A leading Christian charity was accused this week of launching a “politicised and biased” anti-Israel Christmas appeal.
Christian and Jewish critics rebuked Christian Aid for focusing on the case of a seven-year-old Bethlehem girl, who lost an eye during a clash between Israeli soldiers and Palestinians. The charity, its critics claim, has hardly mentioned Israeli child victims of Palestinian terror.
In an article headlined, “Child of Bethlehem,” designed to be placed in church magazines, the charity said that the girl, Jessica Safar, had been hit in the eye by shrapnel “from a bullet fired by Israeli soldiers.”
Getting to the hospital “meant passing a checkpoint guarded by the Israeli Army. It was closed and the family waited in desperation.” This, it continued, was “an everyday misery for thousands of Palestinians on their way to work, education or hospital.”
The story should be included in Christmas services, said the charity’s website. It also offered supporters a poster of the injured girl and a star carrying her portrait as a Christmas decoration. “It’s a reminder of Bethlehem and an invitation to pray for peace and justice this Christmas,” said the charity.
Board of Deputies director general Neville Nagler described the charity’s stance as “completely unbalanced and unhelpful when people are hoping for peace in the Middle East. They seem to have an obsession with the Palestinians and fail to do justice to the complexities of the situation and the suffering of kids all over the world.”
The minister of a Christian congregation in Wales, the Rev Mike Fryer, said he had been in Israel and visited a 10-year-old Israeli child who had lost his sight and all of his family in a terrorist attack. “They [Christian Aid] take no account of the plight of such children,” he declared.
A Christian Aid spokesperson said it had chosen the Bethlehem incident because of the special place the town had in the Christmas story. However, she said that the charity was fully aware of the suffering of Israeli children and that its officials had visited an Israeli family who had lost their daughter in a terror attack.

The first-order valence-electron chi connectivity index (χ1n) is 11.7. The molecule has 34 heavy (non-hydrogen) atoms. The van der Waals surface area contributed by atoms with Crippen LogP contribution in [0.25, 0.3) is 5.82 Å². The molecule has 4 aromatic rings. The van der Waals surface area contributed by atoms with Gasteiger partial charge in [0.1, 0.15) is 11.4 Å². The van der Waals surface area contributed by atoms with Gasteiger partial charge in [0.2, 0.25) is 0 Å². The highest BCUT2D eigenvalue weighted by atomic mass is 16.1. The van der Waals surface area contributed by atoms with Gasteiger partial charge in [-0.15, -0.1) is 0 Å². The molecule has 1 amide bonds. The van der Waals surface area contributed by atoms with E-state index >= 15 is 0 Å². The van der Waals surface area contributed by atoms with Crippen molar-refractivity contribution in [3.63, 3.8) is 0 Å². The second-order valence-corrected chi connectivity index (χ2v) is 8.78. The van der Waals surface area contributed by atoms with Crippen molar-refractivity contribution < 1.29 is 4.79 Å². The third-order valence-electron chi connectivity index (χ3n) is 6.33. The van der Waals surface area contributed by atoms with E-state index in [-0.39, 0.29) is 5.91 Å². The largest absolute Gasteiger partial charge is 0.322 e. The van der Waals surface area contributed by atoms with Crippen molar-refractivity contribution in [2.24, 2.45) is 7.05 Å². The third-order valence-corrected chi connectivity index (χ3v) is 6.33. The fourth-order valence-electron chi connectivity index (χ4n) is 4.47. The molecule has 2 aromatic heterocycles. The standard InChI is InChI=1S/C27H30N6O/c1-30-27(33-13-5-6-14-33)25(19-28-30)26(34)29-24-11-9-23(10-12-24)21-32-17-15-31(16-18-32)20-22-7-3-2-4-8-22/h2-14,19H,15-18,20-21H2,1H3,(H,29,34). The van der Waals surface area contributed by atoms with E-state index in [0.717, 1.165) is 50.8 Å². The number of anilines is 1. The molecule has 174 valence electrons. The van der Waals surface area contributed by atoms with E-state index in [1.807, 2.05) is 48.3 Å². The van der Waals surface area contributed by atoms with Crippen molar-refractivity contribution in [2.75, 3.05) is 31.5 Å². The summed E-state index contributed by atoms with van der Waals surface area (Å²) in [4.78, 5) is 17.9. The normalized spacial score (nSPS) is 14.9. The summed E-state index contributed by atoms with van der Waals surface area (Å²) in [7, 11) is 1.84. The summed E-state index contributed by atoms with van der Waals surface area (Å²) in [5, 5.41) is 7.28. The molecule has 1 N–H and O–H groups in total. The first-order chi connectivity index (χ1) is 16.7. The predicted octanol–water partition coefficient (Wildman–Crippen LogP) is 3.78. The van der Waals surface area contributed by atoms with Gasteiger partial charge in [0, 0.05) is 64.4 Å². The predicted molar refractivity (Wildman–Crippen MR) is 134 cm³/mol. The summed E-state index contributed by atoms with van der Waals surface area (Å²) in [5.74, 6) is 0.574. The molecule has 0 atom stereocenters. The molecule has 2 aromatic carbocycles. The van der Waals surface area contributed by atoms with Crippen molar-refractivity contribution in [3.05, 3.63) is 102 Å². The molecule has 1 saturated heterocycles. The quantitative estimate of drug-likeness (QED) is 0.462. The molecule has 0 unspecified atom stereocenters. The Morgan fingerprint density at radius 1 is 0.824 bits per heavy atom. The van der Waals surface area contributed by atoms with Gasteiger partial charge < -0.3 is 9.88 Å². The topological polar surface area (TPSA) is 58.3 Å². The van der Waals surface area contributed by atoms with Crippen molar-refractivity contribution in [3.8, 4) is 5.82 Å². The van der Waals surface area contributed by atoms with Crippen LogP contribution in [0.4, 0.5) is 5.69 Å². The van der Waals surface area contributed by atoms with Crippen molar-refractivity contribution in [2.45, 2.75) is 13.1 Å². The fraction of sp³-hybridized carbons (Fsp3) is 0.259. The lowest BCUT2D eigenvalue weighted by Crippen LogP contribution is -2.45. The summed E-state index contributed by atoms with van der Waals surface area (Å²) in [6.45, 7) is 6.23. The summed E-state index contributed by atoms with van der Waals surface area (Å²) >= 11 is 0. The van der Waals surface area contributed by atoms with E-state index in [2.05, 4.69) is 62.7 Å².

NGO Monitor Response
The Jewish Chronicle
25 Furnival Street
19 December 2004
Christian Aid’s "Child of Bethlehem" campaign (Campaign sparks anger, JC, 17 Dec.) is but a continuation of this organisation’s anti-Israel politicised agenda, as analysed in detail by NGO Monitor. In contrast to claims to be a charitable and humanitarian organisation, CA’s rhetoric displays a deep hostility towards Israel, while all but ignoring Palestinian terrorism. At the same time, this charity superpower continues to fund and lend legitimacy to a variety of Palestinian policitised partner organisations such as Physicians for Human Rights – Israel, Ittijah and the Palestinian Centre for Human Rights, which pursue overtly anti-Israel ideologies.
NGO Monitor has repeatedly attempted to engage in constructive dialogue with Christian Aid in order to separate political agendas from legitimate charitable activities, but has been met with little response. Indeed, the "Child of Bethlehem" represents a dangerous new development, employing religious imagery and symbolism. The leaders of CA apparently fail to understand the damage resulting from exploiting a charitable facade as a political weapon.
Simon Plosker Managing Editor, NGO Monitor